Four Boxes Gallery


Sandra Gonon,

Four Boxes Gallery is a building that is quintessentially Japanese, yet also strangely oversized and villa-like, as it extends the built vocabulary of the school with its clear-cut concrete edges.

Af Kirsten Kiser

The Four Boxes Gallery is located on the green lawn of Krabbesholm College, between the white-washed facades of the Craftsmen’s School and the red brick Idé-Pro factory.

Like an upwardly striving bento box in which each individual room has grown out of the whole, the building supplements the creative workshops, residential facilities and common rooms of Krabbesholm by adding long-awaited exhibition facilities to the complex.

The building was named the Four Boxes Gallery because of its layout. Outdoor galleries and a large indoor gallery make up the two lower boxes, the third box is a smaller exhibition room in the middle, the fourth box a private workshop area for artists in residency at the top. Both students from the school and invited artists will exhibit their works.

In Japan, a dinner of rice and fish/meat is called a bento meal. This is not served on a traditional dish, but in a “bento box” designed specifically for the meal. A bento box with individual compartments for different ingredients is available both as a cheap mass-produced product and as an exclusive example of fine craftsmanship. Characteristically to both low-cost and the expensive bento boxes, are the compartments’ mutual relationship, where smaller and bigger spaces supplements each other and together form a tempting frame for the meal.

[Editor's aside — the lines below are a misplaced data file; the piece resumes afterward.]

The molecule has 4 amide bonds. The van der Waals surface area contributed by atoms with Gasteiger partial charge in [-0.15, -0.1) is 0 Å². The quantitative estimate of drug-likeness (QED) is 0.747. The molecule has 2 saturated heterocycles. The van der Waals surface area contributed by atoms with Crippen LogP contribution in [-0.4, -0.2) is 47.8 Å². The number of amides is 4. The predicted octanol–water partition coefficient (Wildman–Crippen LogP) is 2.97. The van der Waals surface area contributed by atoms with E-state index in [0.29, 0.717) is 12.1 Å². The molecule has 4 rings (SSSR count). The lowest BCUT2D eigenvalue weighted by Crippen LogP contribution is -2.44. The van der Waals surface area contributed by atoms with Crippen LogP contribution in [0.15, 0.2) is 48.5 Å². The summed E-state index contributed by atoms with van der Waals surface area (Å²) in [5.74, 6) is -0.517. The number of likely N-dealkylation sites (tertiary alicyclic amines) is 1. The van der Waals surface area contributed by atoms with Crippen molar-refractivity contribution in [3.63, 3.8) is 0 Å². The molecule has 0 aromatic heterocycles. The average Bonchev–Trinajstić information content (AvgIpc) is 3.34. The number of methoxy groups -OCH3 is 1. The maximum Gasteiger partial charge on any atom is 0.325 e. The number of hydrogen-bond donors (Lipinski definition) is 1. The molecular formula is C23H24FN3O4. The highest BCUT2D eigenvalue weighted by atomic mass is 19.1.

Just like an actual bento box, the Four Boxes Gallery endeavors to present its contents as elegantly as possible by adopting a simple structure. The objective was not to design a signature building that craves attention, but rather to provide optimal settings for exhibiting art. And like the best bento boxes, the building is a remarkable and beautiful work of art in its own right, despite the focus on content.

The following quote is from an interview by Architects Rikke Lequick Larsen and Tanja Jordan in the book “Four Boxes Gallery” available at Krabbesholm:

The building was initially referred to as a workshop, which suggests an unfinished space in the sense that ongoing work is constantly transforming the architecture. Our intention with the building was to expose and present the process of creating. We will be pleased if our building is read and used independently by its users, because our aim is for the subject to define the building autonomously. However, that does not in any way make this public building private. It is in fact a building that should be brought to life by its collective use. I truly believe that we created a building that is simple, powerful and suitable in its context.
— Momoyo Kaijima, Atelier Bow-Wow

Country and City



Atelier Bow-Wow